From children’s media to chocolate making
NEWTON — For Beth Kirsch, a three-time Emmy-winning children's media producer, the road to becoming a chocolatier began with an Eiffel Tower-shaped mold she bought in Paris four years ago. At home, she tried making chocolate in the mold but couldn't get it out. About three years ago she took a chocolate-making class, which led to an internship, which led to an online course. And that led to Beth's Chocolate, the business she now runs out of her home kitchen.
Everyone in her family — husband Steve Mascho; son Ross, 29; and daughter Kira, 25 — loves chocolate, says Kirsch, 58. "Everywhere we go we organize everything around finding chocolate and trying it," she says. She still produces children's media, but she is scaling back.
"I always felt that after I was done with my career I wanted to do something physical," says the nearly-empty nester (Kira, a fourth-year medical school student, lives at home). Standing for hours at a time stirring, chopping, dipping, and packaging are just some of the activities that differentiate chocolate making from her other work.
Following her Eiffel Tower flop, Kirsch learned to temper chocolate in a class at Lee Napoli's ChocoLee Chocolates in Boston. The process, in which chocolate is melted, then cooled, then heated slightly, stabilizes the fat crystals in the cocoa butter. It is a crucial step in making confections, giving the chocolate its glossy shine, nice snap, and the smooth texture that allows it to melt so lusciously on the tongue. "If you learn how to temper chocolate," Kirsch says, "the rest is easy."
She experimented at home, then approached Elaine Hsieh and Catharine Sweeney, of EHChocolatier, requesting an internship. After passing an "audition," during which the owners observed the way she worked in the kitchen, Kirsch entered a three-month unpaid internship with the Somerville company. "I learned so much there and they were so generous," she says.
Next, she enrolled in Ecole Chocolat's professional online chocolate course, earning a certificate with honors. She says the program gave her a solid foundation in the science of chocolate. "It makes you understand what you're doing."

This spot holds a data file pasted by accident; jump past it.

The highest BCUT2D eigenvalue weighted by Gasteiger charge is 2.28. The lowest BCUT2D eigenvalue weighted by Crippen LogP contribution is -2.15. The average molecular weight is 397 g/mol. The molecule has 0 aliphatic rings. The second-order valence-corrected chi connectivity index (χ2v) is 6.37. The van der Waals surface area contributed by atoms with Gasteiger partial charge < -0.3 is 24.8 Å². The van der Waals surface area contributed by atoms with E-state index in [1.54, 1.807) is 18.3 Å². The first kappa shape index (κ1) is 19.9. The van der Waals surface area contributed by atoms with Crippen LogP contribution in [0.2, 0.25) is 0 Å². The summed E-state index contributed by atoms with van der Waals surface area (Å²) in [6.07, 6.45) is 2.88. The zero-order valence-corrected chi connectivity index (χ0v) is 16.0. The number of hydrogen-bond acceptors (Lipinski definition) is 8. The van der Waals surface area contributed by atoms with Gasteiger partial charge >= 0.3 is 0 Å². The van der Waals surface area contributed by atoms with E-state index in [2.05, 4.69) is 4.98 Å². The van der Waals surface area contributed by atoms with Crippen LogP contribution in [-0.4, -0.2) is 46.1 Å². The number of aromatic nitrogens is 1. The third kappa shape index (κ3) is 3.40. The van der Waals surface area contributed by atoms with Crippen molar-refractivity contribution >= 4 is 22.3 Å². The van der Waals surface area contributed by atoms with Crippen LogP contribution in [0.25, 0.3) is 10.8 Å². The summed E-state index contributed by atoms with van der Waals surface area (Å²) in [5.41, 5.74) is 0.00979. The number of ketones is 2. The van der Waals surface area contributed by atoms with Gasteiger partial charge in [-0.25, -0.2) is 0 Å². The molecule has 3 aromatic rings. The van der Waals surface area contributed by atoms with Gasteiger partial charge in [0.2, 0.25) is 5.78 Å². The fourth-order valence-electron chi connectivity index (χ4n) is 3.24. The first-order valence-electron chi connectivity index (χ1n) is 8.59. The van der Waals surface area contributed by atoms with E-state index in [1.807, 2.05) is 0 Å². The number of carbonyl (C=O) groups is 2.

Then the would-be chocolatier renovated her kitchen. Little touches, like a hands-free faucet for easy washing of cocoa-coated hands, separate storage areas for ingredients, and a long, two-level island that accommodates her production (she sells chocolates to local shops) and classes (she teaches 6 to 12 people at a time). Students go home with an assortment of bonbons they have made. Truffles and barks are good starter chocolates and easy to do in groups; molded chocolates require more precision, so these classes are limited to nine.
Kirsch works almost exclusively with Valrhona chocolate, whose taste and texture she prefers. All her creations are free of added sugar and preservatives. The focus, she says, is on "very pure flavors." She loves to experiment, often mixing ingredients like mint, lime zest, and rum for a mojito bonbon; but her confections never taste overwrought.
A customer favorite is the cappuccino bonbon, with layers of coffee and cinnamon ganache. For the milk chocolate coffee ganache layer, she roasts espresso beans, steeps them in cream, and adds espresso powder. A cinnamon layer contains white chocolate. She hand-dips the ganache in 70 percent chocolate, sprinkles the squares with pure Hawaiian cane sugar and cinnamon, and tops each one with a coffee bean.
Probably her most popular item is the Peruvian gold bonbon, featuring a dense, rich ganache made from a rare single-origin Peruvian chocolate, which she chose for its depth of flavor and creamy consistency. Ultra-thin crunch, topped with cocoa nibs, was inspired by a similar confection made by chef Christian Constant, which Kirsch tasted in Paris. Hand-cut into squares, she says, "They look the simplest but they're very tricky to make." These can be addictive, as are her barks, with fruit, nuts, and seeds.
Kirsch offers sessions roughly every other month ($50-$70). She begins every class with a short tasting because, she says, "People come and can't wait to eat chocolate."
On a recent Sunday afternoon, six women spend three hours making truffles, mendiants (chocolate disks), and cashew-cranberry bark. There is an assortment of decorations, including red peppercorns, Himalayan sea salt, nuts, dried fruit, and seeds. She also uses thermal transfer sheets, which are on food-grade mylar or acetate, with designs made with colored cocoa butter that can be pressed, or transferred, onto the chocolates.
As students move from activity to activity, it becomes clear that Laura Nooney, a Brookline resident, is not entirely new to this game. In fact, she says, she and a friend once took a class at ChocoLee. "It was a blast." A year ago, Nooney was at a party where Kirsch brought an assortment of chocolates and decided to "kick it up. There's so much pleasure behind making it and not just eating it," says Nooney.
But nobody in the room is knocking consumption. "I eat chocolate three times a day," Kirsch says. If not more.
BETH'S CHOCOLATE ($3-$25) available at Volante Farms, 292 Forest St., Needham, 781-444-2351; Upper Falls Liquors, 150 Needham St., Newton, 617-969-9200; Post Road Liquors, 44 Boston Post Road, Wayland, 508-358-4300; Vinodivino, 899 Walnut St., Newton, 617-527-8466; or go to bethschocolate.com.